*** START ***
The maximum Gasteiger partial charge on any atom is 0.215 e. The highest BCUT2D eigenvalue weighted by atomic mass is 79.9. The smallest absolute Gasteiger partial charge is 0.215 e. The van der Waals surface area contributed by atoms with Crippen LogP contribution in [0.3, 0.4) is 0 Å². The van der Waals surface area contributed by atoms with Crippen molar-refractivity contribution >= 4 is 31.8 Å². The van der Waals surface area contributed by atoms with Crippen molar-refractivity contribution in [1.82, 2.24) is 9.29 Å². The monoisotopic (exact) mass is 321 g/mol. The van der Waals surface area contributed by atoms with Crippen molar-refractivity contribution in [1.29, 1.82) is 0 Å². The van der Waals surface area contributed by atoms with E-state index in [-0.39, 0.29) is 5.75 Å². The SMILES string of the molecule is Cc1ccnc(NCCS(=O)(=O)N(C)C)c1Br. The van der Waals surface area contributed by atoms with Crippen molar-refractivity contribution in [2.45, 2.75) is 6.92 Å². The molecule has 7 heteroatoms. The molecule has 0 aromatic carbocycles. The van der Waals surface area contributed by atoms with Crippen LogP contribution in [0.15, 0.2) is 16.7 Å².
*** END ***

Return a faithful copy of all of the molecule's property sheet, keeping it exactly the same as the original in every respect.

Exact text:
The maximum Gasteiger partial charge on any atom is 0.215 e. The highest BCUT2D eigenvalue weighted by atomic mass is 79.9. The smallest absolute Gasteiger partial charge is 0.215 e. The van der Waals surface area contributed by atoms with Crippen LogP contribution in [0.3, 0.4) is 0 Å². The van der Waals surface area contributed by atoms with Crippen molar-refractivity contribution >= 4 is 31.8 Å². The van der Waals surface area contributed by atoms with Crippen molar-refractivity contribution in [1.82, 2.24) is 9.29 Å². The monoisotopic (exact) mass is 321 g/mol. The van der Waals surface area contributed by atoms with Crippen molar-refractivity contribution in [1.29, 1.82) is 0 Å². The van der Waals surface area contributed by atoms with E-state index in [-0.39, 0.29) is 5.75 Å². The SMILES string of the molecule is Cc1ccnc(NCCS(=O)(=O)N(C)C)c1Br. The van der Waals surface area contributed by atoms with Crippen molar-refractivity contribution in [2.45, 2.75) is 6.92 Å². The molecule has 7 heteroatoms. The molecule has 0 aromatic carbocycles. The van der Waals surface area contributed by atoms with Crippen LogP contribution in [0.15, 0.2) is 16.7 Å².